Interview with Author Martin Owton

After my recent review of Exile by Martin Owton, I reached out to the author and he was kind enough to agree to an interview. Many thanks to Mr. Owton for sharing a bit about his methods, and if you haven't read one of his books yet, I recommend it!

What inspired your world building process?

The towns and countryside around me here in England plus the books I've read.  I went to a school that was founded in the 14th century and still uses some of the original buildings. Likewise with where I went to university. Nandor town is slightly based on Machynlleth in mid-Wales which I've visited several times. The Holy City is somewhat based on Verona.

I wanted the settings to feel reasonably familiar to a fantasy reader so that they could focus on the story and characters rather than have to assimilate a new world where they don't know how it works.

Who are you writing for and why?

Primarily myself, though with Exile I was fortunate to acquire a couple of muses who read the chapters as they were produced and would nag me to write quicker. It was also great to be able to kick ideas around with them about what should happen next. There are a couple of chapters that would not have happened without their direct input.

I would hope that Exile would suit the readers of the big well-known fantasy series, maybe to read while they are waiting for The Winds of Winter. Exile was deliberately written to be non-epic – if the bad guys win winter is not coming – which has nor served me well in the recent fantasy marketplace. A number of reviewers have drawn comparison to the works of David Gemmell - flattering to be sure and I certainly am influenced by his books, particularly the Drenai series - so any Gemmell readers would probably like Exile.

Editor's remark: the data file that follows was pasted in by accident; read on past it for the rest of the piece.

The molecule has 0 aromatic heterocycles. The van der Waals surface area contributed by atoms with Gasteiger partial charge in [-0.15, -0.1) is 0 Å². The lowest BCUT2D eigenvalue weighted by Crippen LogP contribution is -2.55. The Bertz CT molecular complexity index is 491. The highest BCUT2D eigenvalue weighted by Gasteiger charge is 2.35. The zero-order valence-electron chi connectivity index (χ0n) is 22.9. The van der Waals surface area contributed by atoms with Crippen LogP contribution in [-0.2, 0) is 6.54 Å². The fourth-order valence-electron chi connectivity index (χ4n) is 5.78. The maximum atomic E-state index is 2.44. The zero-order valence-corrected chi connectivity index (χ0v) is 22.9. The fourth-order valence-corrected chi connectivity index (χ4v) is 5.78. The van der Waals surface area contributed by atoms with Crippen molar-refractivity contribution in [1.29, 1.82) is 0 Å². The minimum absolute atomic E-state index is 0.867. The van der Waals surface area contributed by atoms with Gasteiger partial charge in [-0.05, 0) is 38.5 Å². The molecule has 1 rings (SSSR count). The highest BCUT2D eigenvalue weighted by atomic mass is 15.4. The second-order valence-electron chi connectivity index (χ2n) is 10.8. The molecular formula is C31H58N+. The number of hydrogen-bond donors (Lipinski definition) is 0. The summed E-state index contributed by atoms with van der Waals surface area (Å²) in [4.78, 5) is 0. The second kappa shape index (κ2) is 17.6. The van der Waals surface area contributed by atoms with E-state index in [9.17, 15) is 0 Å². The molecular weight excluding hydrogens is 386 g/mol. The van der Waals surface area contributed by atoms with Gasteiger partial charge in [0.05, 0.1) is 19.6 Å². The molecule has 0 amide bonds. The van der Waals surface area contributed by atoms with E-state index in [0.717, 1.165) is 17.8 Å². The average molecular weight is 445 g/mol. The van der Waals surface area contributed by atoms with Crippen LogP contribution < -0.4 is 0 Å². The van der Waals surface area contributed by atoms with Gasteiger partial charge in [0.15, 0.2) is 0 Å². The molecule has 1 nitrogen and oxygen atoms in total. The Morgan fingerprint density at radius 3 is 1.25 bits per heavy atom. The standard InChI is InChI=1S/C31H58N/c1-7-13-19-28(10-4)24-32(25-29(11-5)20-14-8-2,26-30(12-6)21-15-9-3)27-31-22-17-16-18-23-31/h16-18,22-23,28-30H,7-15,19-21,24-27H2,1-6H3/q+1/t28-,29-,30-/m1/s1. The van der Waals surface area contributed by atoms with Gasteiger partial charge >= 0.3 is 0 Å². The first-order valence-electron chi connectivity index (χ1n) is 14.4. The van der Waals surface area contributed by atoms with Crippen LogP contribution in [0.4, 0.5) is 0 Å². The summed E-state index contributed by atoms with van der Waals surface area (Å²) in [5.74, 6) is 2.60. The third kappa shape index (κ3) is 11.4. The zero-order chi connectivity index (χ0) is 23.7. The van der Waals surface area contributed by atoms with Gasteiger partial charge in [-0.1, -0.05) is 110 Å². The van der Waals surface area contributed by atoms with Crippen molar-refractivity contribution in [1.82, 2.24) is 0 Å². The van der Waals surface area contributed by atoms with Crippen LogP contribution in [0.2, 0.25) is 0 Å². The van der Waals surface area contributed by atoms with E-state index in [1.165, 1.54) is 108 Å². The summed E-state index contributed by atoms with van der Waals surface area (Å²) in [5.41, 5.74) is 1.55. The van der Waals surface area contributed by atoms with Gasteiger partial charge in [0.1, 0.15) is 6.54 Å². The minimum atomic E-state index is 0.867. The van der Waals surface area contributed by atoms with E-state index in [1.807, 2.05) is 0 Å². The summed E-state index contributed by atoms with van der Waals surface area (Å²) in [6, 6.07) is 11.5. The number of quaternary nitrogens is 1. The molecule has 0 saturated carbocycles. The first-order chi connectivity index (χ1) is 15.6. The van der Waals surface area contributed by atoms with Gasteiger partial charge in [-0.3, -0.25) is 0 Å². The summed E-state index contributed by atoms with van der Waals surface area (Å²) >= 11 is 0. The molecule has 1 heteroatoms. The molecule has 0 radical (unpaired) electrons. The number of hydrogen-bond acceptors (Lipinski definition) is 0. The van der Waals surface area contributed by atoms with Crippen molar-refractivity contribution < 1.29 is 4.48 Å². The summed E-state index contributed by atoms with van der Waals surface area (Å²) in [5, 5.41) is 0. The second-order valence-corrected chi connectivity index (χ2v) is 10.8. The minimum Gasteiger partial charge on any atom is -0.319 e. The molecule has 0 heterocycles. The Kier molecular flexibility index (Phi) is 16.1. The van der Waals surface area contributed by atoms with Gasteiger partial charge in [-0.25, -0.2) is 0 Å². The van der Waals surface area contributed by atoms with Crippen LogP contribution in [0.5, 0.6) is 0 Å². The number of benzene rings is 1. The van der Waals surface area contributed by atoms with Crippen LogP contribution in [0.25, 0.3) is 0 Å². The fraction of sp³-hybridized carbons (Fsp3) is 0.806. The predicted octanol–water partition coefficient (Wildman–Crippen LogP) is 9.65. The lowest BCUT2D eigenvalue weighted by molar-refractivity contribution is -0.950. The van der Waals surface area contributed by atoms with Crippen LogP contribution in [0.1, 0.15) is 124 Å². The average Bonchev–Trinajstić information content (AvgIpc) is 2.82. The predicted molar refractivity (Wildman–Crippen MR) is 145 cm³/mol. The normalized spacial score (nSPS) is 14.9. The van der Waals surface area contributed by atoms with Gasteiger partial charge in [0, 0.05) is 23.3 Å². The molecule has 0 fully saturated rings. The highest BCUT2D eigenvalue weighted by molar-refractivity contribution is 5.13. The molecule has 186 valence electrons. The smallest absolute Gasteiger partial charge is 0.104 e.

What do you do to recharge your creative energy?

I used to play a lot of competitive sport but unfortunately those days are past. I can no longer listen to music so these days I cook.

What reactions do you hope to inspire in others?

Pleasure. The best words an author can hear are “I loved your book”.

Where is your writing taking you?

Into book stores, I hope (and to WorldCon in Dublin next year). I'm close to retiring and becoming a full-time writer though I doubt my output will increase greatly. Time to write is not the problem, microplotting – what happens in detail on the next 2 pages – is what takes me the time. I have a contemporary fantasy coming out sometime with Crossroad Press, and I'm getting close to finishing a new book (not a Nandor Tale). I hope this time my agent will be able to find a home for it.

Find Martin Owton online: 

Exile on Amazon

Nandor on Amazon


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